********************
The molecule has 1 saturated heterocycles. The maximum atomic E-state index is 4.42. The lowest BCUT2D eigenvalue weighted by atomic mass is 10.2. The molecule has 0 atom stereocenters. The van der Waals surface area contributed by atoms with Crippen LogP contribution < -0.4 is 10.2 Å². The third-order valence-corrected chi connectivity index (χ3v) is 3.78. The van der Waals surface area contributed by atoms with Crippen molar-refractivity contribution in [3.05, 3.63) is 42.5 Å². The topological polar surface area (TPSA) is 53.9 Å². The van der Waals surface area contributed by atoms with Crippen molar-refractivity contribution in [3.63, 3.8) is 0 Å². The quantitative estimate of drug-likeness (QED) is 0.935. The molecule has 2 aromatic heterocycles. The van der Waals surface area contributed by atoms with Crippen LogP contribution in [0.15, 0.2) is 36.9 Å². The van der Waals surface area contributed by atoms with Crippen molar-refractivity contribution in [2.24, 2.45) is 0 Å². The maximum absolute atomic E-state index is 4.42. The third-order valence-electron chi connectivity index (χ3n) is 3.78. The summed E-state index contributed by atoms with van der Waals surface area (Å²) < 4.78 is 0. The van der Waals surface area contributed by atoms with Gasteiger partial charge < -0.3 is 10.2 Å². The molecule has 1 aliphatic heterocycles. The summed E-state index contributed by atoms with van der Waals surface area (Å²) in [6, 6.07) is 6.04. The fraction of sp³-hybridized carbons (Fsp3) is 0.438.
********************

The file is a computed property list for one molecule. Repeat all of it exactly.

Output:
The molecule has 1 saturated heterocycles. The maximum atomic E-state index is 4.42. The lowest BCUT2D eigenvalue weighted by atomic mass is 10.2. The molecule has 0 atom stereocenters. The van der Waals surface area contributed by atoms with Crippen LogP contribution < -0.4 is 10.2 Å². The third-order valence-corrected chi connectivity index (χ3v) is 3.78. The van der Waals surface area contributed by atoms with Crippen molar-refractivity contribution in [3.05, 3.63) is 42.5 Å². The topological polar surface area (TPSA) is 53.9 Å². The van der Waals surface area contributed by atoms with Crippen molar-refractivity contribution in [3.63, 3.8) is 0 Å². The quantitative estimate of drug-likeness (QED) is 0.935. The molecule has 2 aromatic heterocycles. The van der Waals surface area contributed by atoms with Crippen LogP contribution in [0.15, 0.2) is 36.9 Å². The van der Waals surface area contributed by atoms with Crippen molar-refractivity contribution in [2.24, 2.45) is 0 Å². The maximum absolute atomic E-state index is 4.42. The third-order valence-electron chi connectivity index (χ3n) is 3.78. The summed E-state index contributed by atoms with van der Waals surface area (Å²) < 4.78 is 0. The van der Waals surface area contributed by atoms with Gasteiger partial charge < -0.3 is 10.2 Å². The molecule has 1 aliphatic heterocycles. The summed E-state index contributed by atoms with van der Waals surface area (Å²) in [6, 6.07) is 6.04. The fraction of sp³-hybridized carbons (Fsp3) is 0.438.